Have You Played… Tharsis?

Have You Played? is an endless stream of game retrospectives. One a day, every day of the year, perhaps for all time.

Tharsis spawned a miniature debate: are random number generators good or lazy design? Can they ever be fair?

That’s because Tharsis is a space ship survival game in which you’re in control of a crew on a mission to Mars. In the game’s introduction, your ship is damaged and two of your crew are killed, and it falls to you to direct the remaining men and women around the ship to repair the damage before the next disaster strikes.

Repairing that damage is performed by rolling dice, meaning that the outcomes are fundamentally random. You can of course employ strategy in the way you use the differently numbered dice, and how you protect yourself from total failure by ‘investing’ in securing food, or sleep, or other resources. But ultimately the game is powered by a dice roll.

I found it unsatisfying. The dice rolls are much more satisfying than an inexplicably missed shot in XCOM, but it’s a game about clearing up constant, repeated, unavoidable disaster. I found that I want the axis of my control to extend beyond putting out fires.

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  1. xyzzy frobozz says:

    It’s too arbitrary in that you pretty much win or lose solely on the basis of die rolls.

    Granted, once you get better at it, you can start to stack the odds a little more in your own favour, but ultimately success or failure is dependent upon the dice.

    I agree that the balance is so far skewed towards incident response that there is very little time to engage with other systems such as food growth and stress reduction, so that every game ends up as a death spiral.

    But having said all of that, I keep going back to it…

    • horsemedic says:

      “I agree that the balance is so far skewed towards incident response that there is very little time to engage with other systems such as food growth and stress reduction”

      The game balance isn’t skewed towards incident response, but your strategy probably is if you keep falling into high-stress death spirals. The game balance actually rewards you for ignoring some fires, keeping stress low and being creative with research and room bonuses.

      • Joshua Northey says:

        That is honestly where the real “luck” and problem with the game is though. The ENTIRE trick to winning once you figure the game out is to get one or two high value but low consequence incidents and NEVER fix them. The game will only spawn so many and one of the WORST things you can do is fix a not very bad problem. Let me point out this is not due to lack of resources even if you had infinite resources the way the game generates new events doesn’t write over past ones.

        It is very immersion breaking. Good game still. Worth beating once and hard enough that you will have to get your money’s worth to do so.

        • Festus McGee says:

          @Joshua Northy — That is so utterly wrong that you have rescinded your right to imply you have “figured the game out”. At least, you will never score over 1800, and will never win on a regular basis.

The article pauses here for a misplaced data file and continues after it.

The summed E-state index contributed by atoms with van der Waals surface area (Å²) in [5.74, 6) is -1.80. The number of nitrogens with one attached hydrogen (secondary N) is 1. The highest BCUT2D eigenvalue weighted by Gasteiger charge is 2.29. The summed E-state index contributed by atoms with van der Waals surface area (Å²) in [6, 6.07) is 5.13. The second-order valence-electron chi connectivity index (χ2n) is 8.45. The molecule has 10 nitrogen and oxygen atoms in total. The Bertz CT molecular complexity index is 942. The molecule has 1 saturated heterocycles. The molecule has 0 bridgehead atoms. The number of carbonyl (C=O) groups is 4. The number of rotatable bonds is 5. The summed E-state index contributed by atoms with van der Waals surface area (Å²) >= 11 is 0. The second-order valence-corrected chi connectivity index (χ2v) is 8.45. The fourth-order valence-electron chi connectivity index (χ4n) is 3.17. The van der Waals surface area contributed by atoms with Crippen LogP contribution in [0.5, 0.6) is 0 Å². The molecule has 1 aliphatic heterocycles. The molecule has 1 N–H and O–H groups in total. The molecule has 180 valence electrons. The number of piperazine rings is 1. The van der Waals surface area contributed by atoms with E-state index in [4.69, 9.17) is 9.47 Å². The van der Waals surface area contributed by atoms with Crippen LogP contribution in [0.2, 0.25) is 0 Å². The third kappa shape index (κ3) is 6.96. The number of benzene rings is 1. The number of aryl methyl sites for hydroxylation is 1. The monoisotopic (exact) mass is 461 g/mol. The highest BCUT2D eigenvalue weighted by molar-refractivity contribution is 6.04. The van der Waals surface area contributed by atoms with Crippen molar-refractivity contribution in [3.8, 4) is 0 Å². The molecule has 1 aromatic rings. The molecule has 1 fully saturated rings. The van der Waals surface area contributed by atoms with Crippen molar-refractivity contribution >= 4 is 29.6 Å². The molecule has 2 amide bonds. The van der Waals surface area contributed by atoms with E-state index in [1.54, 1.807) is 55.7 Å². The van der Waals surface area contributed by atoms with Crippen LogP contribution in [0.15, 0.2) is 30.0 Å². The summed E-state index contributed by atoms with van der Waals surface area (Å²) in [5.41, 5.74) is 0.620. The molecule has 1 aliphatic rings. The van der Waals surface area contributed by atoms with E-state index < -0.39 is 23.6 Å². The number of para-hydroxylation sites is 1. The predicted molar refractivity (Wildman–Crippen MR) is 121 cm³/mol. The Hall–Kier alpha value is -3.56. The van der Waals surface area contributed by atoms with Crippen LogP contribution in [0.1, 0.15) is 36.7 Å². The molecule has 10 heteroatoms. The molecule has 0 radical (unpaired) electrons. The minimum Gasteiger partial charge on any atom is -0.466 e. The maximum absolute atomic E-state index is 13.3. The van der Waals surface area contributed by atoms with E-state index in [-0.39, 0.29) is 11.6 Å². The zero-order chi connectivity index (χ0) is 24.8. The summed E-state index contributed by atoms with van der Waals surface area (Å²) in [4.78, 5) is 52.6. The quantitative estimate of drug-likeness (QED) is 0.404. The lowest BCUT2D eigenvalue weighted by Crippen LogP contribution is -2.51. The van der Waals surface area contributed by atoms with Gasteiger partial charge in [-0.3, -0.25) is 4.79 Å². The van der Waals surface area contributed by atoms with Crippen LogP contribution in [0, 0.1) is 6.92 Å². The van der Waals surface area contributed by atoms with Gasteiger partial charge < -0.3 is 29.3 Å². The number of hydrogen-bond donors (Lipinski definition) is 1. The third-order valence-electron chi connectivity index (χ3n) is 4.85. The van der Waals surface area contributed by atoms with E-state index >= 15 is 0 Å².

Nobody listen to him if you want to learn how to get good.

          • Joshua Northey says:

            That is literally the key to winning the game and the easiest way to do so (or at least it was in the week or two after release). You have no idea what you are talking about if you disagree.

          • Festus McGee says:

            I have 214 wins, and a high score of 1852 on both Normal and Hard.

            I might actually know more about the game than you. It’s possible.

  2. Capt. Bumchum McMerryweather says:

    The RNG thing is the reason i ultimately bounce off some games that I initially really enjoyed, such as FTL Darkest Dungeon. I often find myself getting exasperated with losing games for what I consider to be bullshit reasons. If I lose at a game like League of Legends, or die/fail playing Hitman, I know it’s because of my own twatty mistakes, whereas it’s quite likely that I’ll find myself looking at a game over screen in FTL and thinking “welp, there was fuck all i could do about that.”

    I know that challenge is a part of the fun for some people, but I feel cheated when I win or lose because of something which has been decided in part by luck.

    • xyzzy frobozz says:

      It’s pretty much why I can’t stand Blood Bowl.

      Because there is no strategy that will overcome the roll of the dice.

      Games just end up being a mess of player all over the board. There’s no strategy, just luck.

      • Aerothorn says:

        If you look at the consistency in Blood Bowl rankings, you will find that it is ABSOLUTELY not true that there is “no strategy, just luck.” Blood Bowl has a lot of dice rolls, but there’s an enormous amount of strategy around minimizing your reliance on dice, predicting future plays, etc.

        To put it another way: I’ve lost or tied 10 games in a row and that sure as hell isn’t “just the dice.”

        • Geebs says:

          It’s perfectly possible for a player to win or tie 10 times in a row, in a game with a random outcome. What humans think “random” should look like is a long way from true randomness .

          • Geebs says:

            (P.S. I apologise for being a massive pedant.)

          • Shar_ds says:

            I think that Aerothorn might be hinting that there are some really very good players of Blood Bowl in the RPS Divisions of Death.

            And they don’t win because they’re better at rolling dice.

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            cpt_freakout says: